August 7th, 2020 | by Jo Borrás
Imagine a future of foods free of harmful chemicals -- a future where crops still grow strong and dense in the absence of choking weeds, but bees and other pollinators buzz and frolic among the crops. Over at Clint Brauer's farm outside of Cheney, Kansas, that future is very nearly a reality, thanks to a swarm of autonomous robots
May 5th, 2019 | by Steve Hanley
Researchers at the University of Sussex have devised a way to use naturally occurring bacteria to target a specific agricultural pest. It could signal the end of pesticide use as we know it.
April 25th, 2019 | by Steve Hanley
Conservation agriculture is changing how farmers in many countries grow crops. It costs less and restores the soil at the same time.
February 28th, 2019 | by Steve Hanley
Voters in Toledo have approved a Bill of Rights for Lake Erie, giving it legally protected status. What happens next?
May 15th, 2018 | by Derek Markham
In this edition of the cleantech news roundup, we have news about the 2018 LEAF safety score, Paul Elio's new cryptocurrency, first delivery of an Electra Meccanica Solo, an electric Aston Martin Lagonda, death by chocolate, EU plastic recycling and pesticide ban, environmental conservatism, and more.
March 16th, 2018 | by Steve Hanley
Researchers at Berkeley Lab and the University of Arkansas, in cooperation with Glennoe Farms, is devising new methods for enhancing the amount of active carbon in farm lands. More active carbon means higher yields with less fertilizer and fewer pesticides.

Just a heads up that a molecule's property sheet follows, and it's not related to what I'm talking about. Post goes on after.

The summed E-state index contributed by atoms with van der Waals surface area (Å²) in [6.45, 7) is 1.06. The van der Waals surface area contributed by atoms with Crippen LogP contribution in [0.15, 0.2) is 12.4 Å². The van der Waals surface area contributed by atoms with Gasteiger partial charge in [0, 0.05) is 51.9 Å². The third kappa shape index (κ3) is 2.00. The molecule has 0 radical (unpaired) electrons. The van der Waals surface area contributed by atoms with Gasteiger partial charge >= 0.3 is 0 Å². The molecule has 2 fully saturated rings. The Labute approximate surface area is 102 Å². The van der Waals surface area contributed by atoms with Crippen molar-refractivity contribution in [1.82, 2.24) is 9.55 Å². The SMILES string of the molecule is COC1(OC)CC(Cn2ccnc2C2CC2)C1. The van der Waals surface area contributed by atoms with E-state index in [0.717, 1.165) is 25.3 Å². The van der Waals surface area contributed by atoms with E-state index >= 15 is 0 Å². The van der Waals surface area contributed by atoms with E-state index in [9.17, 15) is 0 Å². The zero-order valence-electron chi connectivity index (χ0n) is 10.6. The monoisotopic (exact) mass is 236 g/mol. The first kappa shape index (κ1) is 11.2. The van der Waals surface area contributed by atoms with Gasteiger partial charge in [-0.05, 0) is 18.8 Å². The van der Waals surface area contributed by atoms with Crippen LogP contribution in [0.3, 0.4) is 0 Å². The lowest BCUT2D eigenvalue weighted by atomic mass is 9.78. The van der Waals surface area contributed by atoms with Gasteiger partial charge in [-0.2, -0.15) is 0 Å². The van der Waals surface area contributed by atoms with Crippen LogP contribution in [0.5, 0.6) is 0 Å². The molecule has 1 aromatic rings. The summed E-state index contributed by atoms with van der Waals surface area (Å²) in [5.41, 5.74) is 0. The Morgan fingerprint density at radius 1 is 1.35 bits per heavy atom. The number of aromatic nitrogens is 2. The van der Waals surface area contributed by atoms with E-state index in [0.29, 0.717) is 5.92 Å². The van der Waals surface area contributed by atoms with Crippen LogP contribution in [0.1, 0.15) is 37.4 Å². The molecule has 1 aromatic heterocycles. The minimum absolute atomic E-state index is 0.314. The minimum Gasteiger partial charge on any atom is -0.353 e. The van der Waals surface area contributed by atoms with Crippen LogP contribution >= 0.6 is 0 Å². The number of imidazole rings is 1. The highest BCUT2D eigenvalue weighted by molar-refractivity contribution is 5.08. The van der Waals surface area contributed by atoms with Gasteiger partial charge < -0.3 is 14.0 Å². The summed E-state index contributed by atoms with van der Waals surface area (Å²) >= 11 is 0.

February 27th, 2018 | by James Ayre
Common consumer products such as paint, pesticides, cosmetic products, and cleaning products, are now the primary source of volatile organic compounds (VOCs) emissions in cities -- taking the lead from vehicle exhaust -- according to a new study published in the journal Science.
February 19th, 2018 | by Steve Hanley
Researchers at the University of Sheffield and around the world are exploring whether adding crushed basaltic rock to fields can increase yields, lower costs, and absorb some of the excess carbon dioxide in the earth's atmosphere.
December 13th, 2017 | by Steve Hanley
Industrial agriculture and genetic engineering of crops is degrading farmland and making it less able to absorb carbon dioxide. A lot of people aren't going to like the answer that scientists recommend.
October 23rd, 2017 | by Steve Hanley
Researchers in Germany report a stunning decline in the insect population over the past quarter century. Loss of insects could be lead to what one scientist calls an "ecological Armageddon."
October 2nd, 2017 | by Steve Hanley
Two scientists in the UK have written a treatise criticizing the government for not having a program in place to assess the impact of pesticide usage over the long term.
August 18th, 2009 | by Bryan Nelson
Herbs and spices like thyme, rosemary and mint, usually used to flavor food, can also offer a green alternative to [&hellip
June 2nd, 2008 | by Joe Mohr
I’ve long had a theory that many people enjoy golf because of the picturesque surroundings of the typical golf course. [&hellip